On the Continent, Napoleon formed an 'Irish Legion' to aid, he said, his liberation of Ireland. Several hundred men joined him, but they were used all over Europe just as an ordinary French battalion. In 1802 an unsuccessful attempt was made by Thomas Russell to reorganize the United Irishmen in Ulster. In Dublin, Robert Emmet, imagining his support was much greater than it actually was, attempted an uprising. Only about seventy men joined him in his assault on Dublin Castle. They promptly murdered an elderly judge in cold blood, and Emmet went home in disgust. (As in 1798 it seems likely that it was the more desperate of the agrarian terrorists who joined the uprising.) Emmet's importance in Irish history lay not in what he did but in the use made of an edited version of his speech by Irish nationalists later in the century. [Top] 

Policies in Ireland 

The Government hastily renewed the emergency powers. Habeas Corpus was suspended, and men suspected of belonging to the United Irishmen were interned in gaol. (The young gentlemen interned incidentally hastened penal reform by complaining about conditions in the gaol.) The Insurrection Act was again renewed, and the counties of Meath and Kildare were proclaimed under it. These were the counties where the most difficulty was experienced in 1798 in putting down the rising. (The Act gave special powers to the local magistrates such as the right to search houses for arms at night and to impose a curfew.) The country at large remained quiet.     

            The administration of Ireland and the policies of the Government were scarcely affected by the Union whose advantages were expected to be found elsewhere. The Administration now had to secure a majority for its views only among the hundred Irish M.P.'s at Westminster instead of among three hundred in Dublin. But as there was a Tory majority both in Britain and Ireland this was no problem. Lord Redesdale began overhauling the civil administration insofar as it came under the direction of the Lord Chancellor, but this was a personal initiative. The Lord Chancellor presided in the Court of Chancery, supervised the administration of the county sheriffs, and appointed magistrates. The Irish Secretary supervised the other departments of the civil service and the administration of such units as boroughs with charters, which were not under the Lord Chancellor. The Lord Lieutenant, and not the Lord Chancellor, exercised patronage in the Established Church and appointed the bishops. Clergymen with excessively Protestant views were not appointed bishops.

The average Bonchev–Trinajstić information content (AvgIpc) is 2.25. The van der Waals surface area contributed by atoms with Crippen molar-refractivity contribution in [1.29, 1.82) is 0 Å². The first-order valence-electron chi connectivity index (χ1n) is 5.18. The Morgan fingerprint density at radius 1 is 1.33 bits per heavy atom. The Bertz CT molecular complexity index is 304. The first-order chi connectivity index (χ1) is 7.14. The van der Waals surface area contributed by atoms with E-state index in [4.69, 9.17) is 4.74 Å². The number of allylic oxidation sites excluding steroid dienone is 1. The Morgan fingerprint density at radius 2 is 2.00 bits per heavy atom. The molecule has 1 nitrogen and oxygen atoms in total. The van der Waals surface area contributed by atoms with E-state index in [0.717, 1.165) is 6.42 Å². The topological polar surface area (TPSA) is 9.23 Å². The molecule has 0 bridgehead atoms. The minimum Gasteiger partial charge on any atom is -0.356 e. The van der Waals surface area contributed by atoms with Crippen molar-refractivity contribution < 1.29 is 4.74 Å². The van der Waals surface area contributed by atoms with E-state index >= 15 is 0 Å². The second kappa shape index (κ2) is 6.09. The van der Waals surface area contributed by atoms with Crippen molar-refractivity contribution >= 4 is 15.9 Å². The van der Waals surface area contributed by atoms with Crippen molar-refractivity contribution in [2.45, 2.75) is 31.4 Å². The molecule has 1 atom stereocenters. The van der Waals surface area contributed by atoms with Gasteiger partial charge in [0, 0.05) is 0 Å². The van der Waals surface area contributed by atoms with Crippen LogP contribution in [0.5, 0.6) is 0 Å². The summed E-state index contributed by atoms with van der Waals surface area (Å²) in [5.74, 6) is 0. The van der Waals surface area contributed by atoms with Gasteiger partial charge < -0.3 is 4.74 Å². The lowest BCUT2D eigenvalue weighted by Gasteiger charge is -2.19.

Up until the so-called ‘Tithe War’ in the 1830s there was a spirit of mutual courtesy between members of the clergy of different denominations, and also between the clergy and the Government. The Catholic bishops had publicly supported the Government in 1798 though a handful of the junior clergy joined the rebels.  The Catholic archbishop of Dublin, Archbishop Troy, could ask the Lord Lieutenant for positions for his relatives. It was agreed on all sides that the Catholic Relief Act of 1793 should be implemented fully and fairly, and also that Catholics should be free to seek further reliefs. It was the invariable practice of the Government to seek clarification from the Catholic bishops with regard to any proposed measure with might affect the Catholic religion. Towards the middle of the century the attitude of the Catholic bishops and clergy changed. They became much more suspicious and surly in their relations with the Government and the other Churches. This was partly the result of a growing nationalist spirit that blamed the British Government and the Established Church for everything. When George IV visited Dublin all the Catholic bishops assembled to meet him; when Queen Victoria came several bishops absented themselves. But this bitter sectarian spirit was not yet visible. 

With regard to ordinary domestic policies Hardwicke continued those of his predecessors before the Union. There were seven Irish Secretaries in just over six years, and none of them remained long enough to make a mark. Work recommenced on the Grand and Royal Canals out of Dublin, the former reaching the Shannon in October 1804. As the canals progressed westward they opened up central Ireland to commercial tillage. The Board of Inland Navigation assisted with the improvement of the Newry Canal. The disbursement of the half a million pounds for inland navigation, voted by the last Irish Parliament, was placed in its care. It did not construct canals itself, but was responsible for approving applications for Government grants.  The directors of the Lagan Navigation connected their canal from Belfast on to Lough Neagh. The lands surrounding this great body of water in mid-Ulster were now connected with the sea by two canals. Lighthouses were constructed around the coast by the Commissioners for the Port of Dublin (The Ballast Office) to improve sea-navigation, and it was decided to build a packet station at Howth outside Dublin to speed the delivery of mails.